Again, this doesn’t mean we need a pro-choice pro-gay nominee. On the contrary. We can win with a candidate who is socially conservative. But the candidate needs to be willing to let the people decide and focus on jobs, the economy, and taxes.

      Shrink government first. Debate social issues after we fix the other problems.

      • v person

        Look at where the core of the Republican party is located these days….that being the Bible belt. There is no way that Republicans can run nationally without kowtowing to social conservatives, and as long as they do that they can’t win in places like Oregon. This is the problem, or challenge, of a 2 party system. In a parlimentary system you could have a party of social conservatives and a party of economic conservatives who can form a governing coalition now and then, otherwise going their own ways. But in our system you need a marriage of disharmonious parts on a more or less permanent basis. For Republicans that means: defense hawks (expensive & bloody,) fiscal conservatives (breaking budgets to fight wars & cut taxes,) and social conservatives (who don’t care about budgets or necessarily support overseas entanglements). President Bush embodied all 3 of these as well as Reagan did. He failed because of the inherent contradictions in the goals of each party led to intolerance, unnecessary wars, and avoidable deficits.

        The Democrats have the same problems holding together many different parts with very different priorities: labor, environmentalists, progressive business, intellectuals, minorities, women, poor people, & gays. Centrifugal versus centripetal forces at odds. Eventually they will crash over their own internal contradictions. The only question is how long eventually takes.

        To the extent that Republicans continue their purge of moderates, whether these are social or economic moderates, they will shrink faster than they grow. There are not enough tea-partiers to make up anywhere close to a majority nation wide. And simple demographics do not favor any program that will eventually have to cut benefits to geezers who like their SSI and Medicare as is.

        Lastly, the right is finding fertile ground in opposing the expansive government agenda of Obama. Huge deficits scare people, and rightly so. But the question remains, what will the right actually cut if they regain power? Defense spending? No way. They are pushing Obama to double down in Afghanistan and stay in Iraq forever, plus attack Iran. Medicare? Can’t go there after the whole death panel thing. SSI? Once burned twice shy. Veterans benefits? Not very patriotic. Sell off the National Parks or Forests? Not very popular. What does that leave? Deficits as far s the eye can see. Right back to Bush.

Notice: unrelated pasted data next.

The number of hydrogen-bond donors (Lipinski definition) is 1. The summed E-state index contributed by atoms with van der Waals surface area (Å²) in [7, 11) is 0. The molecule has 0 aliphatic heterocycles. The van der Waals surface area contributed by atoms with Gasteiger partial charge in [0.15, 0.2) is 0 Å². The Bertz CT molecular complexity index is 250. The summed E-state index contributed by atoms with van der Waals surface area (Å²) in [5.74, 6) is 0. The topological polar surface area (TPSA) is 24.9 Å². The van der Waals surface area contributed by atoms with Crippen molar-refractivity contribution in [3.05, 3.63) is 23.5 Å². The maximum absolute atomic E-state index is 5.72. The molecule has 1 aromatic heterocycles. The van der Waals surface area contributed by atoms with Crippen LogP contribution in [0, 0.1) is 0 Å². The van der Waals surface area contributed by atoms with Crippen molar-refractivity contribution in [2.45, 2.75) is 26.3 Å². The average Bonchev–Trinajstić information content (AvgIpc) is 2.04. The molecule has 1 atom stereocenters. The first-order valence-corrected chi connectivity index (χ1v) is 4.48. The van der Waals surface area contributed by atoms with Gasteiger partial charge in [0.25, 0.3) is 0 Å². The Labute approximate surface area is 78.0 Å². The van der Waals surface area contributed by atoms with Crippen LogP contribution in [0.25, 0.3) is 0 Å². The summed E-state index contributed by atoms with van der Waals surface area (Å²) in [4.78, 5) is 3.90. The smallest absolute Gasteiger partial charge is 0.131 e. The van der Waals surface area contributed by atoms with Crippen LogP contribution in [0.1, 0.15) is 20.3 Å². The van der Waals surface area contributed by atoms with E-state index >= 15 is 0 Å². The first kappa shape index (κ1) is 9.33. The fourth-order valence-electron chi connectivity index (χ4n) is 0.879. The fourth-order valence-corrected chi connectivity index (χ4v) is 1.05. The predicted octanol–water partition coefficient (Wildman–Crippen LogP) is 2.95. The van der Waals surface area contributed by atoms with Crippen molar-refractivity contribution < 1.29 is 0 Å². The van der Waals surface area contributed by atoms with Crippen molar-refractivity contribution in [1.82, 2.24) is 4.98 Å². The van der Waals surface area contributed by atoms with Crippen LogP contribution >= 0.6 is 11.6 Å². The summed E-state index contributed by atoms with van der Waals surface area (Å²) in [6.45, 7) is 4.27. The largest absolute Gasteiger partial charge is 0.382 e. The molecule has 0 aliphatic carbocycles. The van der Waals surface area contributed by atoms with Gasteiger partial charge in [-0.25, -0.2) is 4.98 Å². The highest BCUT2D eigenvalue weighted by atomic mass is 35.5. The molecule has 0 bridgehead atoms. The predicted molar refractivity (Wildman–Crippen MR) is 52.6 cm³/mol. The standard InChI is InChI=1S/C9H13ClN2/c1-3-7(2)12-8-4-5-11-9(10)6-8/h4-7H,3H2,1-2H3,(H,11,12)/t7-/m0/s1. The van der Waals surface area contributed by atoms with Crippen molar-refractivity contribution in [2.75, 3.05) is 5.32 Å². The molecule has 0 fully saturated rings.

• Anonymous

          “Look at where the core of the Republican party is located these days….that being the Bible belt.”

          Gee, I didn’t know the Bible Belt extended up to New Jersey.

          BWAHAHAHAHAHA!!!!!!!

      • eagle eye

        Stop spending money
        Shrink government
        Cut taxes
        Cut bureaucracy
        Get out of people’s lives

        What is your plan for the above? Eliminate social security and medicare (and medicaid)? End the war in Afghanistan? Bring all American armed forces home (from Europe, Japan, Korea ….)?

        I ask because what you ask for can’t be done otherwise.

        • Anonymous

          Yes, eliminate social security and medicaid, at least in their current forms. We need to transition to privatization of social security, and why in hell are we giving out so damned many benefits to people who have 10 kids and smoke dope?

          End the war in Afghanistan? Well, YES. We sure as hell aren’t in it to win it. Pull out. Cut losses. And by all means, bring the troops home from Europe. I mean, Russia swears it won’t attack anyone, so why do we have 200,000 troops still guarding the Iron Curtain?

          How about gutting education spending? We spend more and more each year, and kids get dumber and dumber. Money is not the solution! Privatize, vouchers, charter schools – hell, why not just turn it over to the Catholic Church? I’d be willing to break that “wall of separation” in exchange for a generation of youth who can read and do basic math.

          And as for cutting bureaucracy and getting out of people’s lives, this doesn’t cost anything. We can do it right now, save money, grow the economy, and everybody wins. Well, everybody except government bureaucrats… and who the hell cares about them?